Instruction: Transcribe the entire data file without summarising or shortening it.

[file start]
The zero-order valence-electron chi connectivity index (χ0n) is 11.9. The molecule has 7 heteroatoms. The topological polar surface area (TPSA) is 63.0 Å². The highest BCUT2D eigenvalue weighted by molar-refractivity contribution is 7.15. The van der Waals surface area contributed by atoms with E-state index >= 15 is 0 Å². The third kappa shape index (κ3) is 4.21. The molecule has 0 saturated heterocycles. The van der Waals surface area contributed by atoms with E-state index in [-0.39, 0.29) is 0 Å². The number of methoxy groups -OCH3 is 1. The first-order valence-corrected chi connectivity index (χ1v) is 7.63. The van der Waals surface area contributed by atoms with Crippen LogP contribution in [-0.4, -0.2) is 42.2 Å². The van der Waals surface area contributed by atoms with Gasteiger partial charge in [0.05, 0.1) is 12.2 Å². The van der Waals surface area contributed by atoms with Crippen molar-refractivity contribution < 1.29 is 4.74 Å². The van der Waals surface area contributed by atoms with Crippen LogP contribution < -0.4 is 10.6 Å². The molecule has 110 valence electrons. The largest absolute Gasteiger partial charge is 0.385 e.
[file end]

The zero-order valence-electron chi connectivity index (χ0n) is 11.9. The molecule has 7 heteroatoms. The topological polar surface area (TPSA) is 63.0 Å². The highest BCUT2D eigenvalue weighted by molar-refractivity contribution is 7.15. The van der Waals surface area contributed by atoms with E-state index >= 15 is 0 Å². The third kappa shape index (κ3) is 4.21. The molecule has 0 saturated heterocycles. The van der Waals surface area contributed by atoms with E-state index in [-0.39, 0.29) is 0 Å². The number of methoxy groups -OCH3 is 1. The first-order valence-corrected chi connectivity index (χ1v) is 7.63. The van der Waals surface area contributed by atoms with Crippen LogP contribution in [-0.4, -0.2) is 42.2 Å². The van der Waals surface area contributed by atoms with Gasteiger partial charge in [0.05, 0.1) is 12.2 Å². The van der Waals surface area contributed by atoms with Crippen molar-refractivity contribution < 1.29 is 4.74 Å². The van der Waals surface area contributed by atoms with Crippen LogP contribution < -0.4 is 10.6 Å². The molecule has 110 valence electrons. The largest absolute Gasteiger partial charge is 0.385 e.